A bid by Credit Suisse Group to dismiss a class-action securities lawsuit brought by several pension funds was denied Wednesday by U.S. District Court Judge Lorna Schofield in New York.
The class action was filed by the City of Birmingham Firemen's and Policemen's Supplemental Pension System, International Brotherhood of Teamsters Local No. 710 Pension Plan, Mokena, Ill., and other purchasers of Credit Suisse American Depository Receipts on the New York Stock Exchange from March 20, 2015 to Feb. 3, 2016.
The complaint alleges that Credit Suisse misrepresented its trading and risk-limit controls and that they were increased to allow it to accumulate nearly $3 billion in distressed debt and U.S. collateralized loan obligations that later proved to be difficult to liquidate. A subsequent disclosure by Credit Suisse of a $633 million write-down related to the sale of those positions led to an 11% stock drop, the plaintiffs allege.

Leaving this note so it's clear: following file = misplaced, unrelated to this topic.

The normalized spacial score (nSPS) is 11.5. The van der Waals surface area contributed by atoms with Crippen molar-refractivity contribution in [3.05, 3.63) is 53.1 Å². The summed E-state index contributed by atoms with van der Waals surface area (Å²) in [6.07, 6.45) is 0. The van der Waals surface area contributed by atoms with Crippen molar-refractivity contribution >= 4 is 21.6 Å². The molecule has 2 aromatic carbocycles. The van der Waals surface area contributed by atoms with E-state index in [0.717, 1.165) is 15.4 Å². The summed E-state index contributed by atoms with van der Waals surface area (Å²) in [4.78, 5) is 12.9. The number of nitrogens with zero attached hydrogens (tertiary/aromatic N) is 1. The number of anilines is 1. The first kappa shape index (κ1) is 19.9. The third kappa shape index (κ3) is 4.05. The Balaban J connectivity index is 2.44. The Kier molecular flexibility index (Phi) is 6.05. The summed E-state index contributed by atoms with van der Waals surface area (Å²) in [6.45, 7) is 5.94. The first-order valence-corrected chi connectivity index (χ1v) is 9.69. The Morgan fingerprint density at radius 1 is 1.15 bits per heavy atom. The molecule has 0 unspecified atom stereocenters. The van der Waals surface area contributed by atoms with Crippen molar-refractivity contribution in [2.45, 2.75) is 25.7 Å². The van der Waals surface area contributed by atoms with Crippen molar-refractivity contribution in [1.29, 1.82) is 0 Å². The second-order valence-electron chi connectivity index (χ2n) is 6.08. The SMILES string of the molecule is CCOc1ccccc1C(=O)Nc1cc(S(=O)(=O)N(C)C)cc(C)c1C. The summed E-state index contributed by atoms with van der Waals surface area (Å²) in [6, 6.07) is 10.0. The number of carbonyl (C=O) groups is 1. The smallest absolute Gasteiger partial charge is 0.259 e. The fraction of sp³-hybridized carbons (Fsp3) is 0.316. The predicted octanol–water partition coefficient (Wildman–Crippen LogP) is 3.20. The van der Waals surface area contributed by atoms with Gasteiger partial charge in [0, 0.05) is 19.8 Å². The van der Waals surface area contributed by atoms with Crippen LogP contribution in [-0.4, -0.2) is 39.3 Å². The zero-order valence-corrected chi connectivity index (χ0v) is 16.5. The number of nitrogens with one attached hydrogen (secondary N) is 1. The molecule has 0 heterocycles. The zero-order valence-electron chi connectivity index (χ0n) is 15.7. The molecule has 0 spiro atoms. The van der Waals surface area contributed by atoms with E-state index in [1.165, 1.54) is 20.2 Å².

Ms. Schofield said in her ruling that the allegations "are sufficient to plead loss causation."
Carol Gilden, partner at Cohen Milstein Sellers & Toll, the plaintiffs' co-lead counsel, said the case is about Credit Suisse misleading investors and "skirting many of the very controls designed to prevent risky investments. We look forward to continuing to vigorously pursue justice for shareholders wronged by the bank's behavior."
The case is City of Birmingham Firemen's and Policemen's Supplemental Pension System vs. Credit Suisse Group AG, et al.